From Noon Till Three - Frank D. Gilroy - Another one that might have some difficulty getting made today, but I'm very engrossed and delighted by it. Charles Bronson plays a bank robber who chooses to pass the titular time frame holed up with a beautiful widow (Bronson's wife and frequent co-star Jill Ireland) rather than participate in the day's planned bank job. The time is spent coercing sexual favor by a variety of means, but turns into a brief, mutual foot-sweeping that comes to an end when news of his compadres' fate and the likelihood of his own demise reaches them. I don't want to spoil anything that happens next, instead I will only encourage you to stick around to the end of this tragi-comic twister that I suspect will take up brain space long after its run time. Loved this.

Comin' at Ya! - Ferdinando Baldi - Bandito brothers break up the wedding of Tony Anthony and Victoria Abril leaving him for dead and kidnapping her into sex slavery. Only - he's not dead! And he's coming for her (and for them). That's the plot. The marketing catch is that the film was shot in 3-D and the result is that THIS MOVIE IS AWESOME. The story is simple, dialogue is minimal and every bit of the budget was thrown at making the visuals pop which they most certainly do even in 2-D. It's is a good example of a gimick movie draped on a generic revenge/rescue thriller's skeleton that I probably would've been bored with when the technology was new, but man, what a treat this one was. A good reminder for me not to be such a 'cinema' snob about the crowd pleasers of today.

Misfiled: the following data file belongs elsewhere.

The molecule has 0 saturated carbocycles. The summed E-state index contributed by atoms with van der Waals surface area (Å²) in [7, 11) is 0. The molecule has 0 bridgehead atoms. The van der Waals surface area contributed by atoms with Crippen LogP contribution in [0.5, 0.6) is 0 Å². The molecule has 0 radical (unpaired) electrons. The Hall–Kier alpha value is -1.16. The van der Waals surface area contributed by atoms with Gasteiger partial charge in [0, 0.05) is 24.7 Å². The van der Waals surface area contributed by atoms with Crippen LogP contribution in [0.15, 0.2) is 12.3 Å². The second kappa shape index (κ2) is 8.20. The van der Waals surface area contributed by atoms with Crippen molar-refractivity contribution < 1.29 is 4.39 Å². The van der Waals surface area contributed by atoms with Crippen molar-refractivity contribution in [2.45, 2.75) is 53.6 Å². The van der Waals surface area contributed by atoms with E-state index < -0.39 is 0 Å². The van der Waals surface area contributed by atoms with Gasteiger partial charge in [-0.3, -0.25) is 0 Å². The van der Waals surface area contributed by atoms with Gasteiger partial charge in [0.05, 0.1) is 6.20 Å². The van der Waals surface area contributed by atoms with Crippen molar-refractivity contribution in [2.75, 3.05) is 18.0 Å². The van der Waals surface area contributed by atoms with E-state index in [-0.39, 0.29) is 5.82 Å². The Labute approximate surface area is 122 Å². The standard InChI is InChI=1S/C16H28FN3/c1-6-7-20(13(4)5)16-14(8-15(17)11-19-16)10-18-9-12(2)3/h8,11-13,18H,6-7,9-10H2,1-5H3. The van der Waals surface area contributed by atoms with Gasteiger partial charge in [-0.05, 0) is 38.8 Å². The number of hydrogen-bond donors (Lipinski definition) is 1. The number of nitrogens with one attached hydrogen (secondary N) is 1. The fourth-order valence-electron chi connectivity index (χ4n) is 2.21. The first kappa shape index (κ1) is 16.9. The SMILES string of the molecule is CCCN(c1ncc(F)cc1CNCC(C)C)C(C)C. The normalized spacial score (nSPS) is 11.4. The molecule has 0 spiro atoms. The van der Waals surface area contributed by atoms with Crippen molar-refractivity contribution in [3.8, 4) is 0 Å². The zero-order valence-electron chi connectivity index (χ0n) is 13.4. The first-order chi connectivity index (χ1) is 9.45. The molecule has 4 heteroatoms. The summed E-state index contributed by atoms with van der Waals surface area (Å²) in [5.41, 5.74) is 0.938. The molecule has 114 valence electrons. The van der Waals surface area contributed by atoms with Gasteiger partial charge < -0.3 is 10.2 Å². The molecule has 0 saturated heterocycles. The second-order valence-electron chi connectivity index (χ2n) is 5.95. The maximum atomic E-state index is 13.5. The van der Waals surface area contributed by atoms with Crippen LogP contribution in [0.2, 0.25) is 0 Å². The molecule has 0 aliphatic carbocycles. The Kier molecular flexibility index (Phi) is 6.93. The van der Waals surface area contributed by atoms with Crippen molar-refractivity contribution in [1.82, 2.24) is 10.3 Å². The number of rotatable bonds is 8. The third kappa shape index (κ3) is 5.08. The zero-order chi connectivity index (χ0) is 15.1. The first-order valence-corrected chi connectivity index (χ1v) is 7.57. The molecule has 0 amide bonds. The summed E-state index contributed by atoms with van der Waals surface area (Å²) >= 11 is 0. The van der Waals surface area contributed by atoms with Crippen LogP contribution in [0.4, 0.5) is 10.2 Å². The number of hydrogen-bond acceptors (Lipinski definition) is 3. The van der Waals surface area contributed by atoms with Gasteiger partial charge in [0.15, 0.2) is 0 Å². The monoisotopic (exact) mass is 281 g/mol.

The True History of the Kelly Gang - Justin Kurzel - Based on the novel by Peter Carey this take on the infamous bush-ranger Ned Kelly lets everybody off the hook immediately by claiming that nothing about The True History of the Kelly Gang is true. Look it up later if you're inclined. I'm just here for Kurzel and this cast to fuck shit up. Since The Snowtown Murders Kurzel's been on a short list of directors whose projects I eye suspiciously as he had proved himself capable and perverse enough, but also eager to horrify and unsettle me. Nothing in The True History quite touches the upsetting depths of Snowtown, and I did not come away with a singular impression of the film at all, but there are so many striking and exciting visuals, memorable scenes and terrific performances I'm sure I will be revisiting it for many years to come. I'd like more roles for Russell Crowe to gleefully say 'cunt' and more roles for Charlie Hunnam to be Australian, otherwise the cast standouts are Essie Davis and especially Nicholas Hoult who steals every scene he's in. "Have you ever fucked in a dress?"

1 comment:

E. Ellis said...

Though it is not a western, have you seen the two-part, three-hour Swedish crime thriller The Fat and The Angry? Has a bunch of frequent flyer character actors. It's similar to a sprawling Guy Ritchie flick.

It's pretty good, saw it last night on Amazon Prime.